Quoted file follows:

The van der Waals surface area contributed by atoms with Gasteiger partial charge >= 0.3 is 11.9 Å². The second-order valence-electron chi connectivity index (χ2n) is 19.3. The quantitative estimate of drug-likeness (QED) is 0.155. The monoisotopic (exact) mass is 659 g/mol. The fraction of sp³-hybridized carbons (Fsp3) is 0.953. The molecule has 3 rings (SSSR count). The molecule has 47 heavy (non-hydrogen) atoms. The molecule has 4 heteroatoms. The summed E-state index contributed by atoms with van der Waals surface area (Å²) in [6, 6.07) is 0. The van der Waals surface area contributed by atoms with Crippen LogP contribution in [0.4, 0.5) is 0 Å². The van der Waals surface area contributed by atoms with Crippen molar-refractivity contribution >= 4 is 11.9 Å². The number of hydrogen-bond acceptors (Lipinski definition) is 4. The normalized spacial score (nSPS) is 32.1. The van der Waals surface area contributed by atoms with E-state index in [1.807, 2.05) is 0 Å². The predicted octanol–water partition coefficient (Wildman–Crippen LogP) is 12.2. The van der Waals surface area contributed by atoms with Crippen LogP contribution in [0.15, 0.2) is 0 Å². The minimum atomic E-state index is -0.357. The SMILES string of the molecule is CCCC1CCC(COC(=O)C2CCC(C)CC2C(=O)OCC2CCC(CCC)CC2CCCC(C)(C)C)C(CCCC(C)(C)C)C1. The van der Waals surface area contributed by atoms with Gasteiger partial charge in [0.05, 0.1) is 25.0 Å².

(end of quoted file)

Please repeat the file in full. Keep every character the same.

The van der Waals surface area contributed by atoms with Gasteiger partial charge >= 0.3 is 11.9 Å². The second-order valence-electron chi connectivity index (χ2n) is 19.3. The quantitative estimate of drug-likeness (QED) is 0.155. The monoisotopic (exact) mass is 659 g/mol. The fraction of sp³-hybridized carbons (Fsp3) is 0.953. The molecule has 3 rings (SSSR count). The molecule has 47 heavy (non-hydrogen) atoms. The molecule has 4 heteroatoms. The summed E-state index contributed by atoms with van der Waals surface area (Å²) in [6, 6.07) is 0. The van der Waals surface area contributed by atoms with Crippen LogP contribution in [0.4, 0.5) is 0 Å². The van der Waals surface area contributed by atoms with Crippen molar-refractivity contribution >= 4 is 11.9 Å². The number of hydrogen-bond acceptors (Lipinski definition) is 4. The normalized spacial score (nSPS) is 32.1. The van der Waals surface area contributed by atoms with E-state index in [1.807, 2.05) is 0 Å². The predicted octanol–water partition coefficient (Wildman–Crippen LogP) is 12.2. The van der Waals surface area contributed by atoms with Crippen LogP contribution in [0.15, 0.2) is 0 Å². The minimum atomic E-state index is -0.357. The SMILES string of the molecule is CCCC1CCC(COC(=O)C2CCC(C)CC2C(=O)OCC2CCC(CCC)CC2CCCC(C)(C)C)C(CCCC(C)(C)C)C1. The van der Waals surface area contributed by atoms with Gasteiger partial charge in [0.05, 0.1) is 25.0 Å².